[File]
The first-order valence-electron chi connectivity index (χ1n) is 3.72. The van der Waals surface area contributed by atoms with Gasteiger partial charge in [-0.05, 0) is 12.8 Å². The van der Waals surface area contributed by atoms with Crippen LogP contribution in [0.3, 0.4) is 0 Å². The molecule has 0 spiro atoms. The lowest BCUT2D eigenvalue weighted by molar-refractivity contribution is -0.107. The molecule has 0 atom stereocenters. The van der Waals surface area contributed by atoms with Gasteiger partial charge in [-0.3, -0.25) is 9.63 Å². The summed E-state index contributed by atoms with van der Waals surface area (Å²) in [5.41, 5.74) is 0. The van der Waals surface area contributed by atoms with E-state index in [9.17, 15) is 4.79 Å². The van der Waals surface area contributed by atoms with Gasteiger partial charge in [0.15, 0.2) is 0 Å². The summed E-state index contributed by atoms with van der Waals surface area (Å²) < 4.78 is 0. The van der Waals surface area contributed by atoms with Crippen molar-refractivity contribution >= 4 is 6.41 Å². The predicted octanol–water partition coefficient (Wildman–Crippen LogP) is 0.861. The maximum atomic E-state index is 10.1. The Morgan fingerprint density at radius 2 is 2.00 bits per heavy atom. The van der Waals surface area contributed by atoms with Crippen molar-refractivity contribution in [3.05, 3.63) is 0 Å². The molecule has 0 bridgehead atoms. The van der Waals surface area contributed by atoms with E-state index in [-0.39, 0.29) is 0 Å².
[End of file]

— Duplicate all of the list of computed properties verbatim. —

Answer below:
The first-order valence-electron chi connectivity index (χ1n) is 3.72. The van der Waals surface area contributed by atoms with Gasteiger partial charge in [-0.05, 0) is 12.8 Å². The van der Waals surface area contributed by atoms with Crippen LogP contribution in [0.3, 0.4) is 0 Å². The molecule has 0 spiro atoms. The lowest BCUT2D eigenvalue weighted by molar-refractivity contribution is -0.107. The molecule has 0 atom stereocenters. The van der Waals surface area contributed by atoms with Gasteiger partial charge in [-0.3, -0.25) is 9.63 Å². The summed E-state index contributed by atoms with van der Waals surface area (Å²) in [5.41, 5.74) is 0. The van der Waals surface area contributed by atoms with E-state index in [9.17, 15) is 4.79 Å². The van der Waals surface area contributed by atoms with Gasteiger partial charge in [0.15, 0.2) is 0 Å². The summed E-state index contributed by atoms with van der Waals surface area (Å²) < 4.78 is 0. The van der Waals surface area contributed by atoms with Crippen molar-refractivity contribution >= 4 is 6.41 Å². The predicted octanol–water partition coefficient (Wildman–Crippen LogP) is 0.861. The maximum atomic E-state index is 10.1. The Morgan fingerprint density at radius 2 is 2.00 bits per heavy atom. The van der Waals surface area contributed by atoms with Crippen molar-refractivity contribution in [3.05, 3.63) is 0 Å². The molecule has 0 bridgehead atoms. The van der Waals surface area contributed by atoms with E-state index in [-0.39, 0.29) is 0 Å².